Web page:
Indianapolis – When Eli Lilly shareholders join the company’s virtual annual meeting on Monday, they’ll have the opportunity to vote on a proposal from PETA—which owns stock in the company—that the company assess the effectiveness of the forced swim test and report its findings to shareholders.
Since November 2018, PETA and more than 325,000 members of the public have contacted Eli Lilly to request a formal policy banning the use, funding, or commissioning of the test. In the widely discredited test, mice and other small animals are placed in inescapable beakers filled with water and made to swim to keep from drowning, purportedly to shed light on the effectiveness of anti-depressant medications. But it has been heavily criticized by scientists who argue that when the terrified mice begin to float, it isn’t a sign of depression or despair, as some claim, but rather a positive indicator of learning, saving energy, and adapting to a new environment.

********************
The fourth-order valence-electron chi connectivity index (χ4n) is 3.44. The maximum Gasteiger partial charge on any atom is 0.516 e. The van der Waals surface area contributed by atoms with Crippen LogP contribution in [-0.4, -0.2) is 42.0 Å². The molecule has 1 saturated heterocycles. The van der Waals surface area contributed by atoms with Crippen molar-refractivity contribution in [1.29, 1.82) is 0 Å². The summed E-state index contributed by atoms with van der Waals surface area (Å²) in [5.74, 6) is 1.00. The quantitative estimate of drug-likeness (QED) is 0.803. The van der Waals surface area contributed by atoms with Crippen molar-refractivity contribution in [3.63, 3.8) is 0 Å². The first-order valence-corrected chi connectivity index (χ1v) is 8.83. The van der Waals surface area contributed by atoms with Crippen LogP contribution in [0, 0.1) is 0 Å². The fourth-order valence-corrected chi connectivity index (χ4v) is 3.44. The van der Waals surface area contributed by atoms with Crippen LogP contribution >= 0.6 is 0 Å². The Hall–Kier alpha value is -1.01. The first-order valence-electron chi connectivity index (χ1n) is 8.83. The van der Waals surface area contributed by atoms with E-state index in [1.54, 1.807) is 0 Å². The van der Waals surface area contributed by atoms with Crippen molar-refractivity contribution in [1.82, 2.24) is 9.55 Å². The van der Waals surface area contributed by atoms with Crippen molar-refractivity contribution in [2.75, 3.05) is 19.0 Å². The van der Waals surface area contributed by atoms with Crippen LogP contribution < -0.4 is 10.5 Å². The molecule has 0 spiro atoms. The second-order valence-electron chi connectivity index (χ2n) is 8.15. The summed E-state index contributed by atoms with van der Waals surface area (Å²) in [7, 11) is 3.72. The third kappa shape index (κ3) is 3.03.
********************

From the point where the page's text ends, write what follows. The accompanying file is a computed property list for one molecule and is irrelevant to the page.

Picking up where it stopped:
“While the fear of drowning is very real for the animals involved in the forced swim test, the experience in no way represents the enduring and multidimensional nature of depression,” says PETA neuroscientist Dr. Emily Trunnell. “When nine of Eli Lilly’s biggest competitors have banned this atrocity at PETA’s request, it’s baffling that it refuses to acknowledge that it’s defending archaic practices.”
Between 1993 and 2019, Eli Lilly employees published at least 20 papers and submitted at least 11 patent applications describing the use of the forced swim test in experiments involving more than 3,400 mice and rats. Yet the test did not reliably predict the success of a single medication. Eli Lilly’s one successful antidepressant that’s known to help humans, Prozac, doesn’t yield consistent results in the forced swim test.
Bayer, AstraZeneca, Novo Nordisk A/S, Johnson & Johnson, AbbVie, Roche, Boehringer Ingelheim, Pfizer, Bristol-Myers Squibb, Sage Therapeutics, and other pharmaceutical companies banned the forced swim test after hearing from PETA.
PETA—whose motto reads, in part, that “animals are not ours to experiment on”—opposes speciesism, a human-supremacist worldview that fosters violence toward other animals.